Monday, March 31, 2008

U.S. poll: Global warming 8th environmental problem

Some social scientists in Missouri made
a survey (UPI report)
in which people located environmental issues that deserve, in their opinion, more effort from the government. Despite the intense media hysteria, CO2 emissions do not belong among the top environmental issues. The most important issues (some of them written positively, some of them negatively, the context makes it clear) according to the U.S. citizens are
  1. drinking water
  2. pollution of rivers, lakes, and ecosystems
  3. smog
  4. forest preservation
  5. acid rain
  6. tropical rain forests
  7. national parks
  8. greenhouse emissions
  9. ozone layer
  10. nature around "my" home
  11. urban sprawl
  12. extinction.
Well, I would surely put greenhouse emissions at the last place here (and below many other environmental topics) but the 8th place is what the U.S. citizens think. If the governments planned to spend 1% of the GDP for the 8th environmental problem, it is not hard to see that the governments would probably need more than 100% of the GDP for all environmental issues combined. And how would you pay for the other sectors?

Because people are still not buying this weird fashionable propaganda about a dangerous global warming, it is not too surprising that Al Gore, the de facto leader of the IPCC and similar disgraceful institutions, is planning to strengthen his attempts to brainwash the people. His new threat is that he wants to waste USD 300 million for pure propaganda.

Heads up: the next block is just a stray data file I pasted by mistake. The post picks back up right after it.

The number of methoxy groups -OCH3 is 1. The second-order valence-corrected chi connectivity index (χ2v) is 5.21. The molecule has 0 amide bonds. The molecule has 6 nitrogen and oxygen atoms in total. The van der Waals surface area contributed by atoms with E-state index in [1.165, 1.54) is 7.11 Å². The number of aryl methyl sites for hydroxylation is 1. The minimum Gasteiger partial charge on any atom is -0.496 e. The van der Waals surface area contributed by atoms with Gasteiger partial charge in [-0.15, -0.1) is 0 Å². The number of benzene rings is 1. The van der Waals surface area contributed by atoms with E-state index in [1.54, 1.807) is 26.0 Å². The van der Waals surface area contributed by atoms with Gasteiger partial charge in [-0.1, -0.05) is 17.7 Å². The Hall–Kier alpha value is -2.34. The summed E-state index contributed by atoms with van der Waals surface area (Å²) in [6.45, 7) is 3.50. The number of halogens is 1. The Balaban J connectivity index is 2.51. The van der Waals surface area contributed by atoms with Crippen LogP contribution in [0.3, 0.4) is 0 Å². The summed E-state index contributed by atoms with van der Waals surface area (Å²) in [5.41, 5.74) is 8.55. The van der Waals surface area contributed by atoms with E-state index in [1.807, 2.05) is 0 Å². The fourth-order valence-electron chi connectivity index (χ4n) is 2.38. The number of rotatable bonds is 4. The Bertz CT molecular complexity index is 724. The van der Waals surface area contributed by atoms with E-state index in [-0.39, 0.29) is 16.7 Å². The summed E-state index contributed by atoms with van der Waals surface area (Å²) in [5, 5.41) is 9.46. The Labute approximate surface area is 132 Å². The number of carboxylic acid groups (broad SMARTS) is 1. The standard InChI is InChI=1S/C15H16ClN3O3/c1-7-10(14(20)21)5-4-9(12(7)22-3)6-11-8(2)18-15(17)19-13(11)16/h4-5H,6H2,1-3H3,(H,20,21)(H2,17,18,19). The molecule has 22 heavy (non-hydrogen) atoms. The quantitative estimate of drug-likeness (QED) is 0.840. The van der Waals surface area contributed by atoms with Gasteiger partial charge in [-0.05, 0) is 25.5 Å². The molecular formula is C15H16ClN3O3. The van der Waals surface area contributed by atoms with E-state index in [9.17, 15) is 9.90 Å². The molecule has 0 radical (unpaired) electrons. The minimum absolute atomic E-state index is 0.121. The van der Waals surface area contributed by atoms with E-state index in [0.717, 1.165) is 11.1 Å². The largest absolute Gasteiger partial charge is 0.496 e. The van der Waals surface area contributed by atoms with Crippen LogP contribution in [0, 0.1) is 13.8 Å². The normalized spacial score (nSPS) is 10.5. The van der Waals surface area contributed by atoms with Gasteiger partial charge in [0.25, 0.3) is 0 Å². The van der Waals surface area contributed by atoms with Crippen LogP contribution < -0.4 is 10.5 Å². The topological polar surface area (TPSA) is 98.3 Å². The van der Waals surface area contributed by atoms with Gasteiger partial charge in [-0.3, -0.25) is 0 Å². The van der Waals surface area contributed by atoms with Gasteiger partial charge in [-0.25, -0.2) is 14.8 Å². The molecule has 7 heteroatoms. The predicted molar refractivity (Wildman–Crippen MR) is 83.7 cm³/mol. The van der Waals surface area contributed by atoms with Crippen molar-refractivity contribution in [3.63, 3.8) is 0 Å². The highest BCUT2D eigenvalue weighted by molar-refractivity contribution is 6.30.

His commercials will create unlikely bedfellows - for example, Pat Robertson will sleep with Al Sharpton; see NewsBusters' comments. I suppose that Al Gore assumes that he will cover the "whole" political spectrum. Well, I guess that the spectrum is not wide enough for me. Most likely, some dimensions such as intelligence (and uncorruptability by rich quasireligious zealots) might be absent on the Sharpton-Robertson axis. But frankly speaking, it is likely that millions of Americans will perceive themselves as a certain linear combination of these two Gentlemen - as Sharpertsons and Roberptons of various kinds. ;-/

1 comment:

  1. I thought you might like this image. A British potato chip manufacturer has decided to print the carbon footprint of each bag of chips on the bag of the bags. It's a sign of the times: the company seems to be doing something popular and responsible, which will lead to more of their chips being eaten, and presumably a bigger footprint (The chip bag states that 74 grams of carbon is emitted during the production of one bag of crisps weighing 34.5 grams.) Anyway, here's the image: